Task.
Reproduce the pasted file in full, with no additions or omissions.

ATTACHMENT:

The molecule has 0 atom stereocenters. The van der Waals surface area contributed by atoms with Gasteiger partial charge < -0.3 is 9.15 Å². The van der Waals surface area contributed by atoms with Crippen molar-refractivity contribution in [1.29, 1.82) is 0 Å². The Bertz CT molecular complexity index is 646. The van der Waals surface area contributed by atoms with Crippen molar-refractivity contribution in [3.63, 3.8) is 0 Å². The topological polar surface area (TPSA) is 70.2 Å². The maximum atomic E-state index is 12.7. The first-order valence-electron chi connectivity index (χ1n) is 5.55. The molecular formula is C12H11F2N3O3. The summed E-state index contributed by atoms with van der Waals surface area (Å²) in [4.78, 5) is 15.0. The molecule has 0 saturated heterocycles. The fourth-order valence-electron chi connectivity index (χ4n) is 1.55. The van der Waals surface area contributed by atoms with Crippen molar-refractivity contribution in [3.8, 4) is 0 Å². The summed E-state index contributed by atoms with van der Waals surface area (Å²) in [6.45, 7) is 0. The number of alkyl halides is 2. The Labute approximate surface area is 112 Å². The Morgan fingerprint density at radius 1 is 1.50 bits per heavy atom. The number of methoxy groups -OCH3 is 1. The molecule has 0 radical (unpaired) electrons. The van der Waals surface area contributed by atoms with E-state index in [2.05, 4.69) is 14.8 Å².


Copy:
The molecule has 0 atom stereocenters. The van der Waals surface area contributed by atoms with Gasteiger partial charge < -0.3 is 9.15 Å². The van der Waals surface area contributed by atoms with Crippen molar-refractivity contribution in [1.29, 1.82) is 0 Å². The Bertz CT molecular complexity index is 646. The van der Waals surface area contributed by atoms with Crippen molar-refractivity contribution in [3.63, 3.8) is 0 Å². The topological polar surface area (TPSA) is 70.2 Å². The maximum atomic E-state index is 12.7. The first-order valence-electron chi connectivity index (χ1n) is 5.55. The molecular formula is C12H11F2N3O3. The summed E-state index contributed by atoms with van der Waals surface area (Å²) in [4.78, 5) is 15.0. The molecule has 0 saturated heterocycles. The fourth-order valence-electron chi connectivity index (χ4n) is 1.55. The van der Waals surface area contributed by atoms with Crippen molar-refractivity contribution in [3.8, 4) is 0 Å². The summed E-state index contributed by atoms with van der Waals surface area (Å²) in [6.45, 7) is 0. The number of alkyl halides is 2. The Labute approximate surface area is 112 Å². The Morgan fingerprint density at radius 1 is 1.50 bits per heavy atom. The number of methoxy groups -OCH3 is 1. The molecule has 0 radical (unpaired) electrons. The van der Waals surface area contributed by atoms with E-state index in [2.05, 4.69) is 14.8 Å².